by taratuta

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mathematical details, a rotation about axis i can be represented by the operator
Ri (θ), and the two rotations are connected by a relationship of the form
Rj (θ) = φ−1
ij Ri (θ)φij ,
in which φij is the member of the full continuous rotation group that takes axis
i into axis j.
28.8 Exercises
For each of the following sets, determine whether they form a group under the operation indicated (where it is relevant you may assume that matrix multiplication
is associative):
the integers
the integers
the integers
the integers
all matrices
(mod 10) under addition;
(mod 10) under multiplication;
1, 2, 3, 4, 5, 6 under multiplication (mod 7);
1, 2, 3, 4, 5 under multiplication (mod 6);
of the form
a a−b
where a and b are integers (mod 5) and a = 0 = b, under matrix multiplication;
(f) those elements of the set in (e) that are of order 1 or 2 (taken together);
(g) all matrices of the form
1 0 0
 a 1 0 ,
b c 1
where a, b, c are integers, under matrix multiplication.
Which of the following relationships between X and Y are equivalence relations?
Give a proof of your conclusions in each case:
X and Y are integers and X − Y is odd;
X and Y are integers and X − Y is even;
X and Y are people and have the same postcode;
X and Y are people and have a parent in common;
X and Y are people and have the same mother;
X and Y are n×n matrices satisfying Y = P XQ, where P and Q are elements
of a group G of n × n matrices.
Define a binary operation • on the set of real numbers by
x • y = x + y + rxy,
where r is a non-zero real number. Show that the operation • is associative.
Prove that x • y = −r −1 if, and only if, x = −r−1 or y = −r−1 . Hence prove
that the set of all real numbers excluding −r −1 forms a group under the operation •.
Prove that the relationship X ∼ Y , defined by X ∼ Y if Y can be expressed in
the form
aX + b
Y =
cX + d
with a, b, c and d as integers, is an equivalence relation on the set of real numbers
. Identify the class that contains the real number 1.
The following is a ‘proof’ that reflexivity is an unnecessary axiom for an equivalence relation.
Because of symmetry X ∼ Y implies Y ∼ X. Then by transitivity X ∼ Y and
Y ∼ X imply X ∼ X. Thus symmetry and transitivity imply reflexivity, which
therefore need not be separately required.
Demonstrate the flaw in this proof using the set consisting of all real numbers plus
the number i. Show by investigating the following specific cases that, whether or
not reflexivity actually holds, it cannot be deduced from symmetry and transitivity
(a) X ∼ Y if X + Y is real.
(b) X ∼ Y if XY is real.
Prove that the set M of matrices
where a, b, c are integers (mod 5) and a = 0 = c, form a non-Abelian group
under matrix multiplication.
Show that the subset containing elements of M that are of order 1 or 2 do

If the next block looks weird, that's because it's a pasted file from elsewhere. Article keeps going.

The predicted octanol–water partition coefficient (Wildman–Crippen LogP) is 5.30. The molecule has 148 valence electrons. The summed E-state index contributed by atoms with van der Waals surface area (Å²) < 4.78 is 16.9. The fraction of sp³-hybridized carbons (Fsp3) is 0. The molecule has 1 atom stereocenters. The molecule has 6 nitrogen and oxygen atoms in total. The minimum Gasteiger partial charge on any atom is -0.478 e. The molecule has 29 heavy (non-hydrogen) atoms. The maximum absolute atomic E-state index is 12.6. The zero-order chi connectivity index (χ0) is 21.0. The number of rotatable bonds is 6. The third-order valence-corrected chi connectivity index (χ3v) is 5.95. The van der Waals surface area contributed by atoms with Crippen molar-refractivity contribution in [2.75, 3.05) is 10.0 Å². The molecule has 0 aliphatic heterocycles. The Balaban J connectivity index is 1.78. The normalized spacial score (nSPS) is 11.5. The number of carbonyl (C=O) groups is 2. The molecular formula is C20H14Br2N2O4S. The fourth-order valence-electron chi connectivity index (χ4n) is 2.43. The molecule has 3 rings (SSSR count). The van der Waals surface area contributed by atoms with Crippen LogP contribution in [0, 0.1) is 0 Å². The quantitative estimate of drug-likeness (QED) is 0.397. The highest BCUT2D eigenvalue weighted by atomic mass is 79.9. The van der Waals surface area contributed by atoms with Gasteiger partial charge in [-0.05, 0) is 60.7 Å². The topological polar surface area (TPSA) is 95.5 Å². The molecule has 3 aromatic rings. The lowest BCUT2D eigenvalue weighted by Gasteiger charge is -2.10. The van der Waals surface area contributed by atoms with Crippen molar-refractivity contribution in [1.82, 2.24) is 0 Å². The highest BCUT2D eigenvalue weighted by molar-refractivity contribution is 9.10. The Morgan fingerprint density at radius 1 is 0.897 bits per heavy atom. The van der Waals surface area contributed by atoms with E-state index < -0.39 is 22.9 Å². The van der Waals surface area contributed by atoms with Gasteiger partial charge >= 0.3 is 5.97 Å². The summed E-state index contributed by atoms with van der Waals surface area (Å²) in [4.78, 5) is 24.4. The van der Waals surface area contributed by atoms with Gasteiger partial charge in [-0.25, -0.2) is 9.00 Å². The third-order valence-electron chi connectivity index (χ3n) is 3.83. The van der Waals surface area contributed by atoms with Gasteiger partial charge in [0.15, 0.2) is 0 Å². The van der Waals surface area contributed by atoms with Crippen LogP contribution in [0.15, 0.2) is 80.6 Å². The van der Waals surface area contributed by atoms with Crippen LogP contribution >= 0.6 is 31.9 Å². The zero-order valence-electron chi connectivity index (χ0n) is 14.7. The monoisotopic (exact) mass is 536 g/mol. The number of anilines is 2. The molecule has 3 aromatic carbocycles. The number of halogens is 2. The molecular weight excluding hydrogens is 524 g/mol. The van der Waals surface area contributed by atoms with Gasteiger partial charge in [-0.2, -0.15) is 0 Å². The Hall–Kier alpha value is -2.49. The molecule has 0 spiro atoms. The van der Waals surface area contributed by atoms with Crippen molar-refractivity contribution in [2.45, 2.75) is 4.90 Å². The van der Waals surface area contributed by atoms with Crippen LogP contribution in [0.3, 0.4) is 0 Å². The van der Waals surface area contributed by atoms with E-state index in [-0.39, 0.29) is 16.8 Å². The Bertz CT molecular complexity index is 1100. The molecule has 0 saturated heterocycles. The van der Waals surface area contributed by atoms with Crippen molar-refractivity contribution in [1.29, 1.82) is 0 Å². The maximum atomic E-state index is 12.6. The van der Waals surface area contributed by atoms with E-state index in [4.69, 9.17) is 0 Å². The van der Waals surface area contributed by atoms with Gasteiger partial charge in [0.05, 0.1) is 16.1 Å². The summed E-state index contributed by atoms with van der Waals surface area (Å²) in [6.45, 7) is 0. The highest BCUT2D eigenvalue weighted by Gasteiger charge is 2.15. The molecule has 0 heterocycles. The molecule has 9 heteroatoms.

not form a proper subgroup of M,
(a) using Lagrange’s theorem,
(b) by direct demonstration that the set is not closed.
S is the set of all 2 × 2 matrices of the form
w x
where wz − xy = 1.
y z
Show that S is a group under matrix multiplication. Which element(s) have order
2? Prove that an element A has order 3 if w + z + 1 = 0.
Show that, under matrix multiplication, matrices of the form
a0 + a1 i −a2 + a3 i
M(a0 , a) =
a2 + a3 i
a0 − a1 i
where a0 and the components of column matrix a = (a1 a2 a3 )T are real
numbers satisfying a20 + |a|2 = 1, constitute a group. Deduce that, under the
transformation z → Mz, where z is any column matrix, |z|2 is invariant.
If A is a group in which every element other than the identity, I, has order 2,
prove that A is Abelian. Hence show that if X and Y are distinct elements of A,
neither being equal to the identity, then the set {I, X, Y , XY } forms a subgroup
of A.
Deduce that if B is a group of order 2p, with p a prime greater than 2, then B
must contain an element of order p.
The group of rotations (excluding reflections and inversions) in three dimensions
that take a cube into itself is known as the group 432 (or O in the usual chemical
notation). Show by each of the following methods that this group has 24 elements.
(a) Identify the distinct relevant axes and count the number of qualifying rotations about each.
(b) The orientation of the cube is determined if the directions of two of its body
diagonals are given. Consider the number of distinct ways in which one body
diagonal can be chosen to be ‘vertical’, say, and a second diagonal made to
lie along a particular direction.
Identify the eight symmetry operations on a square. Show that they form a
group D4 (known to crystallographers as 4mm and to chemists as C4v ) having one
element of order 1, five of order 2 and two of order 4. Find its proper subgroups